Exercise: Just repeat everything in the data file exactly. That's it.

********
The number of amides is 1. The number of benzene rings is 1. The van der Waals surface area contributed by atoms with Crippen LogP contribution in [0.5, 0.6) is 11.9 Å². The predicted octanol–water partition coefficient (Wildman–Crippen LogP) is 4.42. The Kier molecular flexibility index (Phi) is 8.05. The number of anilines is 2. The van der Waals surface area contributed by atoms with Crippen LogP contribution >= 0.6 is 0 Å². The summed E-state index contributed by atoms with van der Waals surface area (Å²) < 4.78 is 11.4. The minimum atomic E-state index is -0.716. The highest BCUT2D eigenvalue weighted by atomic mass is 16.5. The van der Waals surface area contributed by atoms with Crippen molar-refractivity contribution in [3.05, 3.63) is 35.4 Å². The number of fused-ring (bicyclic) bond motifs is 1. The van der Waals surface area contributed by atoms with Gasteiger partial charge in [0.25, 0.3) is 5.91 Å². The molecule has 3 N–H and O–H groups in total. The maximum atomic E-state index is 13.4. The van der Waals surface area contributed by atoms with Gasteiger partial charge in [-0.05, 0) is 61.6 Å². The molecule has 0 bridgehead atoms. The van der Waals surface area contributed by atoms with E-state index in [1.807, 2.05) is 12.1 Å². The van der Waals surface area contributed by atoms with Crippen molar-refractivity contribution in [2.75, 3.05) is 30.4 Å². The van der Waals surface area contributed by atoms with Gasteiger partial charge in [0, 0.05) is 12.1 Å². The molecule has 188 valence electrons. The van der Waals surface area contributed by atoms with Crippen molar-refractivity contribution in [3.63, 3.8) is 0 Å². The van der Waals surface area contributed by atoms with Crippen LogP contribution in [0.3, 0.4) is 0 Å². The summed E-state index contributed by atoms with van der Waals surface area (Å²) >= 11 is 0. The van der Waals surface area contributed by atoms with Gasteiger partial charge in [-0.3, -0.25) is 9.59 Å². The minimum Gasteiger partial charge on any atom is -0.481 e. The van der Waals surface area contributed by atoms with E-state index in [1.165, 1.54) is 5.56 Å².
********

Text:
The number of amides is 1. The number of benzene rings is 1. The van der Waals surface area contributed by atoms with Crippen LogP contribution in [0.5, 0.6) is 11.9 Å². The predicted octanol–water partition coefficient (Wildman–Crippen LogP) is 4.42. The Kier molecular flexibility index (Phi) is 8.05. The number of anilines is 2. The van der Waals surface area contributed by atoms with Crippen LogP contribution >= 0.6 is 0 Å². The summed E-state index contributed by atoms with van der Waals surface area (Å²) < 4.78 is 11.4. The minimum atomic E-state index is -0.716. The highest BCUT2D eigenvalue weighted by atomic mass is 16.5. The van der Waals surface area contributed by atoms with Crippen molar-refractivity contribution in [3.05, 3.63) is 35.4 Å². The number of fused-ring (bicyclic) bond motifs is 1. The van der Waals surface area contributed by atoms with Gasteiger partial charge in [0.25, 0.3) is 5.91 Å². The molecule has 3 N–H and O–H groups in total. The maximum atomic E-state index is 13.4. The van der Waals surface area contributed by atoms with Gasteiger partial charge in [-0.05, 0) is 61.6 Å². The molecule has 0 bridgehead atoms. The van der Waals surface area contributed by atoms with E-state index in [1.807, 2.05) is 12.1 Å². The van der Waals surface area contributed by atoms with Crippen molar-refractivity contribution in [2.75, 3.05) is 30.4 Å². The van der Waals surface area contributed by atoms with Gasteiger partial charge in [0, 0.05) is 12.1 Å². The molecule has 188 valence electrons. The van der Waals surface area contributed by atoms with Crippen molar-refractivity contribution in [3.63, 3.8) is 0 Å². The van der Waals surface area contributed by atoms with Crippen LogP contribution in [0.3, 0.4) is 0 Å². The summed E-state index contributed by atoms with van der Waals surface area (Å²) >= 11 is 0. The van der Waals surface area contributed by atoms with Gasteiger partial charge in [-0.3, -0.25) is 9.59 Å². The minimum Gasteiger partial charge on any atom is -0.481 e. The van der Waals surface area contributed by atoms with E-state index in [1.165, 1.54) is 5.56 Å².